Other signature KTM features make a return like Supermoto ABS which allows for rear wheel skids. Definitely not something I turn on regularly on my 790 Duke, but it’s great to see that KTM hasn’t lost its zany character when it comes to packing its bikes with tech.
I’m 50-50 about this bike
As a long-time KTM rider and fan, I’m happy that the 990 Duke is here, though there are some bits that I’m not too fond of like the LED headlight is something that I have to get used to, the new tank is something that I am not too happy about, and other stuff like the exhaust placement leaves me a little disappointed.
KTM took a few small steps away from the Supermoto-esque ergonomic package. It’s a bit more like the other sport nakeds now with a seat that’s canted forward and forces the rider towards the tank. The seat retains largely the same height, but it now features a two-degree tilt compared to the 890 Duke’s cushion. The handlebar is still the same length as the 790, coming in at 260mm, and the tank is wider than before, and we can expect a sporty set of footpegs. I think that part of the Scalpel’s charm was that the seat wasn’t totally secure, and the rider had to intentionally secure himself or herself onto the bike.
At some point, the 790 and 890 Duke was regarded as a jack of all trades of sorts. Super precise with an accommodating ergonomics package that allows it to be a bit of a tourer, a bit of a track bike, and a fun all-around hooligan machine. Now that the 990 is here, the smaller Dukes are present, and the 1390 is making its presence known, we see a big shift in KTM’s direction. Bigger does seem better in some cases, but the edgy and slim styling of previous bikes is something that I will miss from the brand. KTM still has the 790 in the lineup, and I’m doubly sure it’s still a great bike to ride, but the 990 Duke will be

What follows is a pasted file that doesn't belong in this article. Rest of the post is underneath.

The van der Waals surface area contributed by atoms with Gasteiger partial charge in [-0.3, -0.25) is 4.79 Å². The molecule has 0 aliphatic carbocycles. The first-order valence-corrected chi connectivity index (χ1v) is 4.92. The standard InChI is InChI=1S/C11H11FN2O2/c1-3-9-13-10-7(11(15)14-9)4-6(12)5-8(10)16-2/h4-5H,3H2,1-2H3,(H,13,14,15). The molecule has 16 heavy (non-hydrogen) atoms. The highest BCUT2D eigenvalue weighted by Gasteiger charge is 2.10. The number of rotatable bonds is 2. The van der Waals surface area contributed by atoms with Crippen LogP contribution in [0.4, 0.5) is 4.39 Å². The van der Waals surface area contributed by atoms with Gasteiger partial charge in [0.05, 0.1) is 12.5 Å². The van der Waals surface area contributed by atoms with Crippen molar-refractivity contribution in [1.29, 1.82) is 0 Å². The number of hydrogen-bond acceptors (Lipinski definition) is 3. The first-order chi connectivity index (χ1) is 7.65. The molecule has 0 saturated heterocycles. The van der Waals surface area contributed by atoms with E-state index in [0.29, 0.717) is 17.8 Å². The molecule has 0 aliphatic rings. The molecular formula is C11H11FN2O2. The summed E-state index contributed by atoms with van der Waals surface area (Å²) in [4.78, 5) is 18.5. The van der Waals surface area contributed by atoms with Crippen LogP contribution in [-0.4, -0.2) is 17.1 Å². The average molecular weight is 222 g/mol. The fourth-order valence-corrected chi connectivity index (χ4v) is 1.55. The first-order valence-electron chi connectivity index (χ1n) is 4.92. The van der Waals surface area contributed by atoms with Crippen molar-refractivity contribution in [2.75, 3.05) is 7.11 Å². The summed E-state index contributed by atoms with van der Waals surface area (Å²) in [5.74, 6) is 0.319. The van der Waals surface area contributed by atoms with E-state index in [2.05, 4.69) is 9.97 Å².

On the other hand, I was kind of disappointed when the covers came off the 990 at EICMA and when the spy shots came through. From the Scalpel to the Sniper, KTM has ditched its knife and brought a big gun to the fight in the middleweight category. For all its technological and engineering advancements, I’m all for the 990, but the perplexing part comes with the design direction of the brand. Everything is getting bulkier and maybe it’ll grow on me just like the 790 Duke did eventually. KTM can go as big as they want for their Super Duke models, but in the case of the middleweight 990 Duke, you have to ask whether bigger will be better for it. To lose the 790/890's identity in a niche it carved out from the start doesn't sit well with me, but I'd love to be proven wrong.